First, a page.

Oregon Gubernatorial Candidates Clash Over Guns, Abortion

SALEM, Ore. (AP) – The three women who want to be Oregon’s next governor clashed over gun rights, abortion and other hot-button topics in a debate, just six weeks before election day. The debate was held at Oregon State University-Cascades, in Bend, Oregon, and televised and livestreamed by local TV. There are 1 million registered Democrats and 729,000 registered Republicans in Oregon. But there are also 1 million registered voters claiming no party affiliation. Which way they swing come Nov. 8 could be decisive in whether a Republican will be Oregon’s governor for the first time since 1987, or an independent since 1935.

One key difference emerged on the question of gun control.  Democrat Tina Kotek is alone in supporting a gun control measure that’s gotten enough voter signatures to get on the ballot this November.

“Senator Johnson and Representative Drazan have A+ ratings with the N.R.A.   I think it’s important to make sure our communities can be safe.  And as your Governor, I’m going to work hard to do things like, making sure every purchase has a background check,” said Kotek.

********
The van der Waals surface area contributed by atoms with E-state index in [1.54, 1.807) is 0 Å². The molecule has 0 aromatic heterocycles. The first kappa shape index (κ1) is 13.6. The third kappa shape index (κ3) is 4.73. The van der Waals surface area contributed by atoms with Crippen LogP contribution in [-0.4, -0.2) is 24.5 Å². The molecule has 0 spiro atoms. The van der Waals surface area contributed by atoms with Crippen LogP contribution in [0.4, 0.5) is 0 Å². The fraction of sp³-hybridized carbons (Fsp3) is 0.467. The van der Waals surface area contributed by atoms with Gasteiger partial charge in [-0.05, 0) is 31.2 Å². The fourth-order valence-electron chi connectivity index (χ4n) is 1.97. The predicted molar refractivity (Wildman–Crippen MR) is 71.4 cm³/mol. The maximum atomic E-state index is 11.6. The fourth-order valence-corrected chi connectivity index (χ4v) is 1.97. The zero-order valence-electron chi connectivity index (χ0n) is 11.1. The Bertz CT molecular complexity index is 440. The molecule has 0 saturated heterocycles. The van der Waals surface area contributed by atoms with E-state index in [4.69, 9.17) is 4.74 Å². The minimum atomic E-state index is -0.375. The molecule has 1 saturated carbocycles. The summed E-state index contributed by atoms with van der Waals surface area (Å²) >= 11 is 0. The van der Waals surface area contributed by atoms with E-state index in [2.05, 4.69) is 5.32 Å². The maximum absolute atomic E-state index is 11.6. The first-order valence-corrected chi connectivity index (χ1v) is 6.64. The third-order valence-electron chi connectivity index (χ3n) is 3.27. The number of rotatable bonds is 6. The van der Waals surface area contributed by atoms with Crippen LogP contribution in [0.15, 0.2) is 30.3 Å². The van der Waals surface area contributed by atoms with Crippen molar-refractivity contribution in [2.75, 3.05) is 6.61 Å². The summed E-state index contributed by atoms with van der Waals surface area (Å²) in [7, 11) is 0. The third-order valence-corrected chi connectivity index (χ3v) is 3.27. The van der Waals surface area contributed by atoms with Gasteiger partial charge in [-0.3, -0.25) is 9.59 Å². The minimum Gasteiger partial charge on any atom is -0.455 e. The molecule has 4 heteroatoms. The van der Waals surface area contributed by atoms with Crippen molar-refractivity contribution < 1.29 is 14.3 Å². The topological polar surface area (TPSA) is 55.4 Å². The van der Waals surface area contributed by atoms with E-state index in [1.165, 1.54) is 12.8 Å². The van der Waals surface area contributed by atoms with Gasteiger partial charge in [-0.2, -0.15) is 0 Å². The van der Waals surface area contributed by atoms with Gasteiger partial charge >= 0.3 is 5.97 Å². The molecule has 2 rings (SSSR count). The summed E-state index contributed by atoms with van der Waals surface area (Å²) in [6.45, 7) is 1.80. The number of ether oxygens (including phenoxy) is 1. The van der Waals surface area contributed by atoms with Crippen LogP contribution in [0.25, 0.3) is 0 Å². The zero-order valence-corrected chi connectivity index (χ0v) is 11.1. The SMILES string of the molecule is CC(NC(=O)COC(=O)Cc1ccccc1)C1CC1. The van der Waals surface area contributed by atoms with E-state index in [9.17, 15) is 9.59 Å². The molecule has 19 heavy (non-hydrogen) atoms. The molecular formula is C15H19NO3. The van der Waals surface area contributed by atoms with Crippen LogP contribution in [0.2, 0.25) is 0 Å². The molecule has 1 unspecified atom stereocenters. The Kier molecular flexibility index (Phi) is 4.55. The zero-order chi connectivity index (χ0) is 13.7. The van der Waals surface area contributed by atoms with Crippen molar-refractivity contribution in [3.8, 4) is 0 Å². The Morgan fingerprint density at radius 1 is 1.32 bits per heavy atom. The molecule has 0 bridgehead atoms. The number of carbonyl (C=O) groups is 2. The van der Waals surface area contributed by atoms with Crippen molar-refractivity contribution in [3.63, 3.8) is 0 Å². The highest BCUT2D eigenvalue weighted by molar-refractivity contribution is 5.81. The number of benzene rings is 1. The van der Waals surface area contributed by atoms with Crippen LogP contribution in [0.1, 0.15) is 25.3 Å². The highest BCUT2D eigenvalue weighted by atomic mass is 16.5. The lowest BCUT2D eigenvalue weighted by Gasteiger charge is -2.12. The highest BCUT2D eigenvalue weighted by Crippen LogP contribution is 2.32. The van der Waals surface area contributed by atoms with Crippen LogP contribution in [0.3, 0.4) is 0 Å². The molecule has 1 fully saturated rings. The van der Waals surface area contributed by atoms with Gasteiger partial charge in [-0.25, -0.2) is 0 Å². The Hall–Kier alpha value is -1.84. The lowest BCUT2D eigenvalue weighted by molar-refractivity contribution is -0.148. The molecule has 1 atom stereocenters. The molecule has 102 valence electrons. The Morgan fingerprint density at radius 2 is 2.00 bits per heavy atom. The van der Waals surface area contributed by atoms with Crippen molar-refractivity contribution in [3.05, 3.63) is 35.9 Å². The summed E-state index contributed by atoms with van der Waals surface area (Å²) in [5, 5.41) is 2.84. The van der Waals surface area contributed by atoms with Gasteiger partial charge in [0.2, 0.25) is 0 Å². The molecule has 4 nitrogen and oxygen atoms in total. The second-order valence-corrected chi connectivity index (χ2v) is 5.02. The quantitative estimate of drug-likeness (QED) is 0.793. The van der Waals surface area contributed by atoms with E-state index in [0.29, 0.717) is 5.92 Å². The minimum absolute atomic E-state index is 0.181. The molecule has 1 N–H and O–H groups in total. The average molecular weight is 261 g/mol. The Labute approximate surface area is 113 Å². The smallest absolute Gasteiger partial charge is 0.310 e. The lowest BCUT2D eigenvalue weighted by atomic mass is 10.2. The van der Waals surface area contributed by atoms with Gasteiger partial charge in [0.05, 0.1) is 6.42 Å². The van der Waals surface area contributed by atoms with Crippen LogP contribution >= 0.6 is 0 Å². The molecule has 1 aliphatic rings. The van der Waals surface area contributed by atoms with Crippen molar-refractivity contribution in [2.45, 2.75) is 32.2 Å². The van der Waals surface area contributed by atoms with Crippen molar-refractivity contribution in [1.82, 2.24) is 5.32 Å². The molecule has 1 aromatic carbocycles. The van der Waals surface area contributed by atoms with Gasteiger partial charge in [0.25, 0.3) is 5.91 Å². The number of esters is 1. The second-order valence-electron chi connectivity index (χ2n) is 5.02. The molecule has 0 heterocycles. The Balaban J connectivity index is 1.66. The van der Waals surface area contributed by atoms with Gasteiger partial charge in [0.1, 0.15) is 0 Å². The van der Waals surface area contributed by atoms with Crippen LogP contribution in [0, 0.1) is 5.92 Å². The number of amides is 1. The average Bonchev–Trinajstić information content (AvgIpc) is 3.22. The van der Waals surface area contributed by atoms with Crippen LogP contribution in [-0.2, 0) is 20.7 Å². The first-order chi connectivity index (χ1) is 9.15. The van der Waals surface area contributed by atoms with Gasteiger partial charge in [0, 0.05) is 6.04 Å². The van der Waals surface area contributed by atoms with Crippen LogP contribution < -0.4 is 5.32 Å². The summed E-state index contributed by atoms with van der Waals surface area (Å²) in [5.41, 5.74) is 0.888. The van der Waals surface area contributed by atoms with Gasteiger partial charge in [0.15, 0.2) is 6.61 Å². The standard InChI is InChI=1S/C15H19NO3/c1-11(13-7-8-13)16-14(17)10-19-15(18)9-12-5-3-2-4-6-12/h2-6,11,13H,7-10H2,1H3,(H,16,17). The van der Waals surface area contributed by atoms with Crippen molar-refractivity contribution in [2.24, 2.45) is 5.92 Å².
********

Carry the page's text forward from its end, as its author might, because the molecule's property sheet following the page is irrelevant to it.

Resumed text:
Republican Christine Drazan argued the measure wouldn’t prevent incidents like the recent grocery store shooting in Bend which ended with three deaths.  “We in fact have some of the strongest and most restrictive gun laws in the nation already. What happened in Bend, was an absolute tragedy. Someone facing extreme mental health challenges was intent on hurting others,” said Drazan.

Independent Betsy Johnson takes a different stance.

“I’m a gun owner.  A responsible gun owner.  I support raising the age for certain weapons from 18 to 21.”

The three candidates all say they would work to end homelessness.

Drazan explained how she’d focus the state’s resources: “I will declare a homelessness state of emergency. We have got to marshal all resources available. We have got to align all of the efforts that are being, that are being thrown towards homelessness.”

Johnson touted a project she said, is working. “I’m the only one on the stage here that has actually been doing something about homelessness while we’ve been discussing it. I along with other people in Portland helped re-purpose a $65 million wasted jail space and turned it into a place of redemption.”

Kotek argued for her approach.  “A specific plan on my website, as it comes to the urgency as it comes to the biggest symptom of our housing crisis, which is unhoused Oregonians. Making sure we get more people on the street working tent by tent with individuals.”

Polls show a very tight race just six weeks from election day.